Unkind labels leave a scar
The conversation was peppered with judgments and name-calling towards this woman’s child. “She’s such a little cow! I’m so sick of the attitude. She’s such a liar. She’s so lazy. If she keeps going like this she’s going to be …” and so on. Then: “What in the world will she be like once she becomes a teenager?”
Children hear what we say about them and they live up (or down) to our expectations.
Even if we aren’t giving our kids these labels verbally, they sense them. When we call our son a “boofhead” or our daughter a “pain in the backside”, they internalise the label. They believe it represents them accurately. And they live into that label.
When a boy is told he’s a knucklehead, an idiot, or worse, he believes his brain doesn’t work. We’re his parents and we must know more than him about his potential. He stops trying. He believes poor things about himself. His thoughts lead to him saying things like, “I’m dumb. I can’t do it. I’m an idiot.” His thoughts and words lead him to stop trying.
And the less he tries, the worse his life outcomes.
We can follow the same process with a girl when she is called those ugly, hurtful, and too-often stereotypical things girls are called. “You’re such a gossip. You’re a tart. You’re a busybody.” These labels change our children’s thoughts and words about themselves.
This changes their actions and impacts their destiny.
Studies have highlighted that when children are called names or bullied, their selfesteem suffers. They experience depression. They feel worthless. They may even think about taking their lives.
Putting labels on our children is bad for the kids, but calling our kids names also affects us. We all have what psychologists call “cognitive bias”. This means that our thoughts influence how we see the world – and particularly how we see other people. When we affix unkind labels to our children (or spouse, boss, or mother-in-law), we begin to see them through that filter.
If we call our child an idiot often enough, we will begin to notice innocent little things and interpret them as stupid, unthoughtful, or wrong. We’ll be quicker to be angry and judgmental. We’ll roll our eyes, sigh, and decide that our child must possess a faulty character.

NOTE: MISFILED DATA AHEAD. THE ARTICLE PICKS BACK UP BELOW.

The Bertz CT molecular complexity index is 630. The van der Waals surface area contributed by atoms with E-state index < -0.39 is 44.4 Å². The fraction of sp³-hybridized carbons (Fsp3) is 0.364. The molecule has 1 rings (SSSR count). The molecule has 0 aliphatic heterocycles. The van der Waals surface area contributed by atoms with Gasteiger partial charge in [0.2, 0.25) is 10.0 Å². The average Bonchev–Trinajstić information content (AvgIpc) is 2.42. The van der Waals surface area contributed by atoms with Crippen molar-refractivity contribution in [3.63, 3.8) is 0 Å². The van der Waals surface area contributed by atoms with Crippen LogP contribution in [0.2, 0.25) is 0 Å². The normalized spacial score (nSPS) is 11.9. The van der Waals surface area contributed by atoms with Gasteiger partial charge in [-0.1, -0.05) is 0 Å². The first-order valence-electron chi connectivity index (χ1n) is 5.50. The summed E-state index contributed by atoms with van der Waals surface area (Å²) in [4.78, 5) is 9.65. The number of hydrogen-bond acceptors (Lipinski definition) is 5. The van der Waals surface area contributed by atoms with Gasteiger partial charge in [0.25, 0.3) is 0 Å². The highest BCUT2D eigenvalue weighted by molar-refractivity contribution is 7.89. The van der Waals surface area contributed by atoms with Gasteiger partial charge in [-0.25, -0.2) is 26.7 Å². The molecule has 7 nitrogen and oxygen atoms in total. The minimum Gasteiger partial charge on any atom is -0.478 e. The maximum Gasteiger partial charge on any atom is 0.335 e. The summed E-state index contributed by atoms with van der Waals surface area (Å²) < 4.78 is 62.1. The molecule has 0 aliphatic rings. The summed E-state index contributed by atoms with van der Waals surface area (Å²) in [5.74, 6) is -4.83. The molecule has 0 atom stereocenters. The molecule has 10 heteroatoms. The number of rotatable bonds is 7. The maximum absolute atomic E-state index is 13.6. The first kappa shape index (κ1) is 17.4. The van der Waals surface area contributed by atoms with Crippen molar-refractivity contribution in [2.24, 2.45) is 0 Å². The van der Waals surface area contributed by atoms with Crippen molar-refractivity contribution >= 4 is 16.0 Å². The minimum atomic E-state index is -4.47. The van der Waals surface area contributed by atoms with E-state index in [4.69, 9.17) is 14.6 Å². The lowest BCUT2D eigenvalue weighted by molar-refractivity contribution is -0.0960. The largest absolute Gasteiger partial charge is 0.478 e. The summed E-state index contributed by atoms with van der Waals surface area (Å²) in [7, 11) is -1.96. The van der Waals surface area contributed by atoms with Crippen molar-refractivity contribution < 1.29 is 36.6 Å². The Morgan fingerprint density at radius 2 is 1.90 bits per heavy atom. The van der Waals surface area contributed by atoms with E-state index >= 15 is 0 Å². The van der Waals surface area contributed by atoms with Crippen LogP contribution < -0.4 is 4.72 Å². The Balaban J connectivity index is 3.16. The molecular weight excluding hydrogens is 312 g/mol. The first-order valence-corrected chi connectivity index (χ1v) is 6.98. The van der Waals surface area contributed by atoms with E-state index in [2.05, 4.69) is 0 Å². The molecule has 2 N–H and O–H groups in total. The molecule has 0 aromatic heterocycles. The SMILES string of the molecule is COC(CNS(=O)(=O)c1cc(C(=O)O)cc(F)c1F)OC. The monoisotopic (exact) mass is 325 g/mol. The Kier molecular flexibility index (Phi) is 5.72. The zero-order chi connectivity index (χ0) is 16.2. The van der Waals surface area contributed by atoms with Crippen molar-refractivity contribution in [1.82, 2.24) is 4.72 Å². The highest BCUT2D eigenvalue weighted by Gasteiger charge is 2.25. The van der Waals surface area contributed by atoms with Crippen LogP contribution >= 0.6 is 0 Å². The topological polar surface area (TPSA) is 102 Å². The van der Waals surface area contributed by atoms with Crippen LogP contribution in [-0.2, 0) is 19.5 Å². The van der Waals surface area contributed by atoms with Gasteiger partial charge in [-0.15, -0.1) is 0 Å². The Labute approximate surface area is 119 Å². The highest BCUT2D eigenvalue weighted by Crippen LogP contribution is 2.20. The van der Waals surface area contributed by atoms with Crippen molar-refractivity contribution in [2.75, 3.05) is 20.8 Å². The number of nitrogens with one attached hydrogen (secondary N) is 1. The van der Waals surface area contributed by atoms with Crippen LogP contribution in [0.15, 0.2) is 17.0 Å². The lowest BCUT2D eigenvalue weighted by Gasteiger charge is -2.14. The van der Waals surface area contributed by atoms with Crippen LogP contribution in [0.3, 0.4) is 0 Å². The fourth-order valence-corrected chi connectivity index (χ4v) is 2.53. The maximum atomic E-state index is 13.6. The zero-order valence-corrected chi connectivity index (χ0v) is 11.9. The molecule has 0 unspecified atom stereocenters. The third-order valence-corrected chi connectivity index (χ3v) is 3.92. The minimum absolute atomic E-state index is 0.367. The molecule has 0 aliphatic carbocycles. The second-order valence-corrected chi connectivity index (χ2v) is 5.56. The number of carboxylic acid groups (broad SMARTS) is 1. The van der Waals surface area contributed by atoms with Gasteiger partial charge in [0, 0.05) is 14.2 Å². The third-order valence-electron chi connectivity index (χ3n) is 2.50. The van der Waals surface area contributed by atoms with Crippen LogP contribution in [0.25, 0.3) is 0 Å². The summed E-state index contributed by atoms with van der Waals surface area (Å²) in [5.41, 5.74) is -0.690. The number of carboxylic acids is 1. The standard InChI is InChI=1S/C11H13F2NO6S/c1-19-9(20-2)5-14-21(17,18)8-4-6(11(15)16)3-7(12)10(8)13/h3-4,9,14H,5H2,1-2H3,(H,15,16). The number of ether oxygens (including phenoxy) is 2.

And too often, these judgments become a selffulfilling prophecy. Our kids become what we label them.
The good news is that the reverse is true. We can notice what is wonderful about our child and respond to that, removing those nasty labels and applying positive ones. And our children will live up to these expectations too.
A father described the negative labelling habit he had formed with his son. He told me: “I was constantly on his back. I called him lazy, a slob, a massive stuff-up, and a whole bunch of things that were awful.” “Did that motivate him to be better?” I asked.
“No. He got worse and worse. Bad attitude, hurting his little sister. Ignoring me.” This man recognised that he needed to remove the labels.
He stopped calling his son names. Every chance he got, he hugged his son. They went for walks to the park and kicked a soccer ball. They rode bikes.
When his son did something stupid, Dad paused and said, “Do you need help?” or “I’m sure you didn’t mean it.” He replaced the labels with kindness and began to give his son the benefit of the doubt.
“It took about three days before we saw some changes” he told me. “And within two weeks he was a different kid.”
Give a child any label you want and it will stick. Make it nasty and the kids will struggle.
Make it positive and kind, and your children will thrive and flourish.